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The first international eDNA workshop in Hong Kong empowers next-generation eDNA researchers

June 13th, 2024
HKU eDNA & eEcology Lab initiated the first international eDNA workshop in Hong Kong, empowering next-generation eDNA researchers
Participants actively engaged in a hands-on learning experience on eDNA sampling methods during the workshop, gaining practical knowledge in sampling and processing eDNA samples in the field. Credit: The University of Hong Kong

Environmental DNA (eDNA) is a crucial tool for assessing biological diversity and its role in conservation biology, environmental assessment, and ecosystem management. Whereas the use of eDNA has become widespread globally, it is still in its infancy in Hong Kong.

To facilitate the development of eDNA research in Hong Kong and neighboring systems, the eDNA and eEcology Laboratory at The University of Hong Kong (HKU) held the First International eDNA Workshop in Hong Kong in October 2023.

This workshop provided new eDNA researchers with the opportunity to learn from international experts about designing, implementing, analyzing, and presenting eDNA-related research. To further help disseminate eDNA research capabilities, the researchers of the Lab summarized the workshop via a companion commentary, which was published in the journal Environmental DNA.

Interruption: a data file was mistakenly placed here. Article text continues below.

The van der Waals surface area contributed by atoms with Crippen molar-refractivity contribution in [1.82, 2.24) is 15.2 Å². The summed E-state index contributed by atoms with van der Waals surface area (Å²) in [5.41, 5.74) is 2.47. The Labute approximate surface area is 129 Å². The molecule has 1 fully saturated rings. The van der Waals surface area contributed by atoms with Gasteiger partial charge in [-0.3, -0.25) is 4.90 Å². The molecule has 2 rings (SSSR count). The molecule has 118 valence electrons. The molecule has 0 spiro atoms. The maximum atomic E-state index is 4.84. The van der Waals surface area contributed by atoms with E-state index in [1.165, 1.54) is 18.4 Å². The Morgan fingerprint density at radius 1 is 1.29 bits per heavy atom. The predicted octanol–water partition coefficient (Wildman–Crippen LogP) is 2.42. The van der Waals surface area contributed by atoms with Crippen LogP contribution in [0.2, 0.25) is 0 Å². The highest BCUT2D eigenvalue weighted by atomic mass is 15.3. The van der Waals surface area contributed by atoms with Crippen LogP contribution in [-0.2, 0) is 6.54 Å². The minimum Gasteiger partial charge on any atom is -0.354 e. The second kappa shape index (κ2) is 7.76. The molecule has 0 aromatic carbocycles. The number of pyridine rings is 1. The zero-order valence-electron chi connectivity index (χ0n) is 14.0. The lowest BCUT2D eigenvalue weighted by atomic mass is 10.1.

Effective ecosystems management is increasingly important for human society and environmental stability. Many ecosystem services we utilize, including access to freshwater, waste management, food availability and security, and natural recreation, require active biological monitoring to ensure human-caused activities do not threaten or harm their capabilities.

While many traditional surveillance and assessment methods have been established for routine ecosystem monitoring, they require a wide variety of equipment, specialization and expertise, and are often time-consuming and costly. In contrast, eDNA, which is genetic material collected from environmental samples (e.g. soil, water, air), offers a non-invasive approach to identify species through genetic information that has been left behind through biological processes, such as shedding of skin, defecation, or during reproduction.

These eDNA biological surveys have also been shown repeatedly to provide greater biological information using standardized sampling and molecular methods that are faster and more cost- effective compared to traditional sampling methods. While eDNA-based approaches have become widespread in many countries, including Mainland China, the adoption of eDNA in Hong Kong has largely lagged.